In this interview with Civic & Citizen Journalism Interest Group chair Nikhil Moro conducted via Skype messages, a self-assured Witt lays out his plans for the Center and elucidates some premises of sustainable journalism.

Moro: Congratulations. Do you feel like a star?

Witt: A star makes it sound way too individual. This is an age of collaboration. So I want to feel like an agent who makes others stars.

Moro: I don't know any other citizen journalism advocate who got a gift of $1.5 million! How will you prioritize? What will be the focus areas of your proposed Center?

Witt: The Center for Sustainable Journalism will work on two levels: 1. The Applied or Practical, and 2. the Academic.

1. The Center will be an incubator, economic engine and nurturer of new, sustainable models for high quality, ethically sound journalism. The goal will be to produce projects that will be spun off into stand-alone nonprofit or for-profit entities.

2. The Center will be part of Kennesaw State University where it will reflect the university’s educational mission of teaching, mentoring, coaching, service and applied research in a global environment. That includes working with undergraduates, developing new courses, building a graduate program and producing bodies of research and evaluative tools related to the projects developed and to applied media innovation and information economics in general.

Moro: How would you define "high quality" journalism?

Witt: Interesting question for which people have lots of answers. I look at the New York Times and Washington Post and say that is high quality, ethically sound journalism. However, that does not mean they are perfect in what they do. Today everyone has a point of view about what makes high quality, ethically sound journalism and the exchange of ideas really is improving the state of journalism. I want the Center for Sustainable Journalism at Kennesaw State University to play an important part in that international conversation.

Moro: Is the $1.5 million to be a permanent corpus or the operating capital for the Center's first five years?

Witt: It is operating capital. In five years the Center itself has to be self sustaining. That's part of our incentive to do excellent work quickly. We have to be on entrepreneurial time, more than academic time.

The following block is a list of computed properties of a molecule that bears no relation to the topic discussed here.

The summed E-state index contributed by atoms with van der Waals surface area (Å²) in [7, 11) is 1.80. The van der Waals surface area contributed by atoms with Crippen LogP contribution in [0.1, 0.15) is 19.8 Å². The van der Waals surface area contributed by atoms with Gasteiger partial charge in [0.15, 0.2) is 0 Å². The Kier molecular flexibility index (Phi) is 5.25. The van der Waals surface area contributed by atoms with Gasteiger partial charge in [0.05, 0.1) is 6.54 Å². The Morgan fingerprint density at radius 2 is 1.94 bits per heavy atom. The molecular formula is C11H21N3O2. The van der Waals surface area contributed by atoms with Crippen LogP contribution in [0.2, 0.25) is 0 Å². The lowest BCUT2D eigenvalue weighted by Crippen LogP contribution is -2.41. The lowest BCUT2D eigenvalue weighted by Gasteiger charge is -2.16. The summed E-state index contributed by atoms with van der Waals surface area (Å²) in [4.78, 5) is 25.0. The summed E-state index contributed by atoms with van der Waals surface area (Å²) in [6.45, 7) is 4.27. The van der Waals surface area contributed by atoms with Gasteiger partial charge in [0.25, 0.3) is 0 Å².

Moro: Would you say that the value of the media industries is more social than libertarian? Starting with the 1947 Hutchins report and the 1956 work of Frederick S. Siebert, among others, we seem to have come to define media credibility by a norm of social responsibility.

Witt: You know I was a part of the public journalism reform movement, which basically said newspapers and the news media in general were not socially responsible enough. Now that the old models are falling apart it is a golden time to rebuild models that are more socially responsible and by that I mean providing the information that the public needs to make informed personal, professional and citizen oriented decisions.

It also means providing methods by which the public can use that information to have both vertical and horizontal discussions among themselves and with decision makers. Of course, the public via social media tools is taking care of that conversational part very well. So maybe if the journalists just provide in-depth information, it will be enough.

Moro: You have said your Center will seek new business models. Elaborate?

Witt: We will be hiring a Research Director and a Business Development Officer, who will help make informed decisions in identifying the best models and then we will be aggressive in trying to test them.

Moro: Does good journalism need an astute business model?

Witt: I believe if news has value, then people should pay for it, just as they do for most everything else that has value to them. That's my mindset.

Moro: It reminds me of Walter Isaacson's proposal. He thinks giving journalism away devalues it. Yet he doesn’t like advertisers. He’d rather have online readers support journalism via some sort of EZPass. Do you think his model is workable when media businesses are not just losing market value, but that value is moving to other businesses?